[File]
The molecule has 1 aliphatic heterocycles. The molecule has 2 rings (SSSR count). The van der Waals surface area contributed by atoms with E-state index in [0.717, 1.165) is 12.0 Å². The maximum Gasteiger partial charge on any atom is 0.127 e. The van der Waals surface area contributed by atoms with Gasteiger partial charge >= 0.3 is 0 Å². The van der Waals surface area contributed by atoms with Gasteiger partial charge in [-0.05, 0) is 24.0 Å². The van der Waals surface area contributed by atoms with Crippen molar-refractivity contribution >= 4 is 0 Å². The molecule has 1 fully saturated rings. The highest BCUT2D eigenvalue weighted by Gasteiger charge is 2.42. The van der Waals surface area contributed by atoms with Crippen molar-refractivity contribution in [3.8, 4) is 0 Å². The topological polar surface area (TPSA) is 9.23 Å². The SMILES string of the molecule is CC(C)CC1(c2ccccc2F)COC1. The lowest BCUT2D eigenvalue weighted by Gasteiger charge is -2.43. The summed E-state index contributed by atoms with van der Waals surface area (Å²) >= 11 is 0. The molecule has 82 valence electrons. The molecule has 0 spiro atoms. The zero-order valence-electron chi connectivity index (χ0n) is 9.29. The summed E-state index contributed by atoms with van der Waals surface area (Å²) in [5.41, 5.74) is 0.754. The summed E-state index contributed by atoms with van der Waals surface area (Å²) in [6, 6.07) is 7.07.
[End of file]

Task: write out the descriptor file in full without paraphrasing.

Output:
The molecule has 1 aliphatic heterocycles. The molecule has 2 rings (SSSR count). The van der Waals surface area contributed by atoms with E-state index in [0.717, 1.165) is 12.0 Å². The maximum Gasteiger partial charge on any atom is 0.127 e. The van der Waals surface area contributed by atoms with Gasteiger partial charge >= 0.3 is 0 Å². The van der Waals surface area contributed by atoms with Gasteiger partial charge in [-0.05, 0) is 24.0 Å². The van der Waals surface area contributed by atoms with Crippen molar-refractivity contribution >= 4 is 0 Å². The molecule has 1 fully saturated rings. The highest BCUT2D eigenvalue weighted by Gasteiger charge is 2.42. The van der Waals surface area contributed by atoms with Crippen molar-refractivity contribution in [3.8, 4) is 0 Å². The topological polar surface area (TPSA) is 9.23 Å². The SMILES string of the molecule is CC(C)CC1(c2ccccc2F)COC1. The lowest BCUT2D eigenvalue weighted by Gasteiger charge is -2.43. The summed E-state index contributed by atoms with van der Waals surface area (Å²) >= 11 is 0. The molecule has 82 valence electrons. The molecule has 0 spiro atoms. The zero-order valence-electron chi connectivity index (χ0n) is 9.29. The summed E-state index contributed by atoms with van der Waals surface area (Å²) in [5.41, 5.74) is 0.754. The summed E-state index contributed by atoms with van der Waals surface area (Å²) in [6, 6.07) is 7.07.